Compromise on dining out

During the summer of 2016 I made better efforts to track my family finances.  I have been using Mint and Personal Finance for a while but never dug deep into the spend categories. I had a gut feeling that food was a big part of our monthly spend, but never really addressed it.

In August 2016 I took a hard look at our expenses.  I captured data from Mint and sorted it in a spreadsheet.  I identified the mandatory monthly recurring cost (MRC) items like mortgage, insurance, utilities etc.  This gave me a baseline of what our family expenses are to “live”.  Most everything else was somewhat discretionary in my mind.  My wife might debate this but, I’ll go along with her for now.

As I wrote in a previous post, it helps to align your significant other in your goals by showing them how it is also good for them.  You need sympathy and empathy when you are trying to convince someone to change.  It is not that my family overspends by comparison to the average American, but I don’t want to be average.  I want to squeeze more money out of our income to help us retire earlier and better.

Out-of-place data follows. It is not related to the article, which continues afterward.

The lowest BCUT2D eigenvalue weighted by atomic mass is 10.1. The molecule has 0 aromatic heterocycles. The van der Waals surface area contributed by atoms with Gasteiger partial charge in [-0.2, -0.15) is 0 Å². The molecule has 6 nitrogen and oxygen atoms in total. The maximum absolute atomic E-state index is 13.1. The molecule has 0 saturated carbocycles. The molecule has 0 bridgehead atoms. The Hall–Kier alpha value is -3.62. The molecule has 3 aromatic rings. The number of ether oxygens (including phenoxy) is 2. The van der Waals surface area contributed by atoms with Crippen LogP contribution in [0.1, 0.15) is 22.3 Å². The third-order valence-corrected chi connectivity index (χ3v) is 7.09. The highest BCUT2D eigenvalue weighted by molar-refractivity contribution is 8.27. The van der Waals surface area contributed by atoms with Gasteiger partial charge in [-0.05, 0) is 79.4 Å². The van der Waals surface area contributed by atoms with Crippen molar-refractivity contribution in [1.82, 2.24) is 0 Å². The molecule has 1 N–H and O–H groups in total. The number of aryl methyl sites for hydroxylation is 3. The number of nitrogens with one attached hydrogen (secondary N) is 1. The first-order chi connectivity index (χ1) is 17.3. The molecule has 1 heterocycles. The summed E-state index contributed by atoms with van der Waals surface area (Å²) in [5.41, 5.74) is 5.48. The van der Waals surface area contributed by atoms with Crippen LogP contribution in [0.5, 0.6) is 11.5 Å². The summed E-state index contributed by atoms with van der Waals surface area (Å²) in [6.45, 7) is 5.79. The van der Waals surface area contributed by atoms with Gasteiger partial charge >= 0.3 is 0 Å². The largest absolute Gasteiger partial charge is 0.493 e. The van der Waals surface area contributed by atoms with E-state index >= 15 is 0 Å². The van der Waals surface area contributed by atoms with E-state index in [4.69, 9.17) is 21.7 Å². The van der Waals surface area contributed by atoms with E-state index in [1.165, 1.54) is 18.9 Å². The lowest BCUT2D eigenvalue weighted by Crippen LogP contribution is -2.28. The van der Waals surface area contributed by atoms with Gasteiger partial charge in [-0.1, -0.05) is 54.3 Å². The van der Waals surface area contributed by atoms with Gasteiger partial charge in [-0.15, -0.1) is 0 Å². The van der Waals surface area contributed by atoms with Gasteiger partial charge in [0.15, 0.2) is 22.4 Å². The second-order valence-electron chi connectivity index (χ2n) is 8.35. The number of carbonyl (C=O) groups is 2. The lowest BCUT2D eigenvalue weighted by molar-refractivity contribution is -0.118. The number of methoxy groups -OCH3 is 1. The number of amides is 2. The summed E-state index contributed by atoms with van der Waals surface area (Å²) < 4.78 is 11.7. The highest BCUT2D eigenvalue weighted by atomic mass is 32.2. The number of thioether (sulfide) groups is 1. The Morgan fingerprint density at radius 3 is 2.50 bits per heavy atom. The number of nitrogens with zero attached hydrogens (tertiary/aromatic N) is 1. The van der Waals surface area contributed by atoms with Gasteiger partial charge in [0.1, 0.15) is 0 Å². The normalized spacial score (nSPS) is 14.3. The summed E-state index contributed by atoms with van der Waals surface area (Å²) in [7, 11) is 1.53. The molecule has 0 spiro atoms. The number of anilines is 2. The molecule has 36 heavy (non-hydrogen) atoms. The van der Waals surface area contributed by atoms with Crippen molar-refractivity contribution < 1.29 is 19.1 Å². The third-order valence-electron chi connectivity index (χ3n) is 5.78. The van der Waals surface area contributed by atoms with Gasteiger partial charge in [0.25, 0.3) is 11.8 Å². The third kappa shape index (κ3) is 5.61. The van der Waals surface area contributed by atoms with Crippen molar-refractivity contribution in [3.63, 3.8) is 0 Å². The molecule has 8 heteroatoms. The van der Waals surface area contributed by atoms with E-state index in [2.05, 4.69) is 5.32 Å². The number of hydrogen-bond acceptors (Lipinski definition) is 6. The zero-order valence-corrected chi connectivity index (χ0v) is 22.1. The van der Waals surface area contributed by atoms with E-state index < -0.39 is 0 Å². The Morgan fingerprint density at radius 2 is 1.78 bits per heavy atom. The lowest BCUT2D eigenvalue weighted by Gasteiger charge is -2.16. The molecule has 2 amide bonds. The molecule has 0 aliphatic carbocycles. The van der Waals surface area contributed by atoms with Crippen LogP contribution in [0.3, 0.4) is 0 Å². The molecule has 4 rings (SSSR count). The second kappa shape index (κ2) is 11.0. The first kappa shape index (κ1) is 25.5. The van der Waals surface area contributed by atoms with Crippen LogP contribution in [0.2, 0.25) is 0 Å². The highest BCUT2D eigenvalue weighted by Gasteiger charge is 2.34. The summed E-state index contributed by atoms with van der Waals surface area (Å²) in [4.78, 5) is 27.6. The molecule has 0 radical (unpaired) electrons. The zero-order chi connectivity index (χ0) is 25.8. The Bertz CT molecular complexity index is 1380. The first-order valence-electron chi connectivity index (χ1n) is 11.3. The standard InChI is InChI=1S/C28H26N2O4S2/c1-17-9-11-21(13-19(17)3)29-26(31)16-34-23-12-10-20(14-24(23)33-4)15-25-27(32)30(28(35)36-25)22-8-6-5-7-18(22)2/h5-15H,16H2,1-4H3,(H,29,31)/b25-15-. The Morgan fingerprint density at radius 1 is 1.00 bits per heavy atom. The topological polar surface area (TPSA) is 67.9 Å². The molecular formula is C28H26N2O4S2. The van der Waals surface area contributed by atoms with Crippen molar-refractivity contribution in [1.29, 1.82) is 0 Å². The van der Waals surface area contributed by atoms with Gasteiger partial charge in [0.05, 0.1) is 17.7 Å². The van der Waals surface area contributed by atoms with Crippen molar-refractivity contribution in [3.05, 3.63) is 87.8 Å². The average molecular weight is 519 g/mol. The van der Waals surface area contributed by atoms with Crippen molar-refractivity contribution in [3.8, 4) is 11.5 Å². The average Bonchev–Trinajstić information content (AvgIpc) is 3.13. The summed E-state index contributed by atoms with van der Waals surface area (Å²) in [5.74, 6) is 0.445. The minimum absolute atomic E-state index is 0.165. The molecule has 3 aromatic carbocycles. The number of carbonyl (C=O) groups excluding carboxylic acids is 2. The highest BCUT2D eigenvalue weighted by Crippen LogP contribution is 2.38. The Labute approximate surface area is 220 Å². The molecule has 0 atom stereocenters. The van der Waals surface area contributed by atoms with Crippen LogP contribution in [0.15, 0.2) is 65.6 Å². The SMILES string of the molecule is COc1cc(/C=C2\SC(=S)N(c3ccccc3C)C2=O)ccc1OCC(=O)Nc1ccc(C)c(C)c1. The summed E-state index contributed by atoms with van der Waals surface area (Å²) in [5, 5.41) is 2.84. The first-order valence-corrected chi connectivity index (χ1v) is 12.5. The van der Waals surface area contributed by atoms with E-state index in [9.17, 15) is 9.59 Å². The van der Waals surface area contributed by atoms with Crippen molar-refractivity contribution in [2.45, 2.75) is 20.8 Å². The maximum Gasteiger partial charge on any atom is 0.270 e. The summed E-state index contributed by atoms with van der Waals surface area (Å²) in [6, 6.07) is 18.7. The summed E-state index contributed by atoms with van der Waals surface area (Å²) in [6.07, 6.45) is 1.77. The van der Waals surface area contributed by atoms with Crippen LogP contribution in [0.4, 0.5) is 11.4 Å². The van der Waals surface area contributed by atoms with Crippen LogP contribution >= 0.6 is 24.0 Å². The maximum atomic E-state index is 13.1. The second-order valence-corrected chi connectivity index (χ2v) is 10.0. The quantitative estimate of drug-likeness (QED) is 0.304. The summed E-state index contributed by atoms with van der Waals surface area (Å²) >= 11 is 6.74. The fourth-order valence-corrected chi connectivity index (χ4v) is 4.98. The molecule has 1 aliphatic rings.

So how does all of this relate to food you might ask?

I realized that a good way to compromise in meeting my financial goals as well as my wife’s desire to dine out would be to cook better meals at home.  I will add to my monthly grocery spend buying high quality meats and seafood from Whole Foods in exchange for drastically lower restaurant bills.  If I can make a great broiled seafood dinner with fresh summer vegetables at home for $40 in lieu of a similar meal at $100 including tip I really feel like a winner.

We will never be the extremely frugal family pinching every penny to reach FIRE, but when compromises can be found that put us closer to that goal we will celebrate it!

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